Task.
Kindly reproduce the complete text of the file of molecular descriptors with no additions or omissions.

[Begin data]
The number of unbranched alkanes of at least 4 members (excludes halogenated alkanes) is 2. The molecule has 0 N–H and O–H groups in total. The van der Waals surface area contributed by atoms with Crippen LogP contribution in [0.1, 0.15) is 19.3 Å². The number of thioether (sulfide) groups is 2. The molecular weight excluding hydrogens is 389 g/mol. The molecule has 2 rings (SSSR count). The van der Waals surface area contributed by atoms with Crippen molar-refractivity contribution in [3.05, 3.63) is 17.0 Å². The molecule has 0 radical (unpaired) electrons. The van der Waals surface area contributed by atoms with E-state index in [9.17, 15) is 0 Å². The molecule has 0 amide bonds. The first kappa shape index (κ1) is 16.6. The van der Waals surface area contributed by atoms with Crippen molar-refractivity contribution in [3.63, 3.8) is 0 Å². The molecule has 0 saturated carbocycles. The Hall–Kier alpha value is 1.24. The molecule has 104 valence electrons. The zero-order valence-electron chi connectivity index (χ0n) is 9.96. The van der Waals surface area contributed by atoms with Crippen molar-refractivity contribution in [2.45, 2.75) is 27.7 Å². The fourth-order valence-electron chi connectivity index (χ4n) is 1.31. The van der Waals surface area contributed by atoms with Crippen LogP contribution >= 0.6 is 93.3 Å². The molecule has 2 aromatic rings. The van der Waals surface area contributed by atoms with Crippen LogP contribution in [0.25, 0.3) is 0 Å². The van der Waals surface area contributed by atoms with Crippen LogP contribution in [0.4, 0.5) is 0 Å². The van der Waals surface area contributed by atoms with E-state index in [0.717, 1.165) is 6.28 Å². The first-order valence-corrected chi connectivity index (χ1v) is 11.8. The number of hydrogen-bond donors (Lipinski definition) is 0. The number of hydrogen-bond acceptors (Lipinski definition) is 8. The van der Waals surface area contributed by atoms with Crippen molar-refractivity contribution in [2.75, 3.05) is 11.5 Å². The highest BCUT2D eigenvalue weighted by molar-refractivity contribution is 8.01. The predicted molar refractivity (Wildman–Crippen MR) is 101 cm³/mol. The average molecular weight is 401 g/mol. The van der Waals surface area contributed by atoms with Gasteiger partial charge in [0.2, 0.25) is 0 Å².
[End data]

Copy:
The number of unbranched alkanes of at least 4 members (excludes halogenated alkanes) is 2. The molecule has 0 N–H and O–H groups in total. The van der Waals surface area contributed by atoms with Crippen LogP contribution in [0.1, 0.15) is 19.3 Å². The number of thioether (sulfide) groups is 2. The molecular weight excluding hydrogens is 389 g/mol. The molecule has 2 rings (SSSR count). The van der Waals surface area contributed by atoms with Crippen molar-refractivity contribution in [3.05, 3.63) is 17.0 Å². The molecule has 0 radical (unpaired) electrons. The van der Waals surface area contributed by atoms with E-state index in [9.17, 15) is 0 Å². The molecule has 0 amide bonds. The first kappa shape index (κ1) is 16.6. The van der Waals surface area contributed by atoms with Crippen molar-refractivity contribution in [3.63, 3.8) is 0 Å². The molecule has 0 saturated carbocycles. The Hall–Kier alpha value is 1.24. The molecule has 104 valence electrons. The zero-order valence-electron chi connectivity index (χ0n) is 9.96. The van der Waals surface area contributed by atoms with Crippen molar-refractivity contribution in [2.45, 2.75) is 27.7 Å². The fourth-order valence-electron chi connectivity index (χ4n) is 1.31. The van der Waals surface area contributed by atoms with Crippen LogP contribution >= 0.6 is 93.3 Å². The molecule has 2 aromatic rings. The van der Waals surface area contributed by atoms with Crippen LogP contribution in [0.25, 0.3) is 0 Å². The van der Waals surface area contributed by atoms with Crippen LogP contribution in [0.4, 0.5) is 0 Å². The van der Waals surface area contributed by atoms with E-state index in [0.717, 1.165) is 6.28 Å². The first-order valence-corrected chi connectivity index (χ1v) is 11.8. The number of hydrogen-bond donors (Lipinski definition) is 0. The number of hydrogen-bond acceptors (Lipinski definition) is 8. The van der Waals surface area contributed by atoms with Crippen molar-refractivity contribution in [2.75, 3.05) is 11.5 Å². The highest BCUT2D eigenvalue weighted by molar-refractivity contribution is 8.01. The predicted molar refractivity (Wildman–Crippen MR) is 101 cm³/mol. The average molecular weight is 401 g/mol. The van der Waals surface area contributed by atoms with Gasteiger partial charge in [0.2, 0.25) is 0 Å².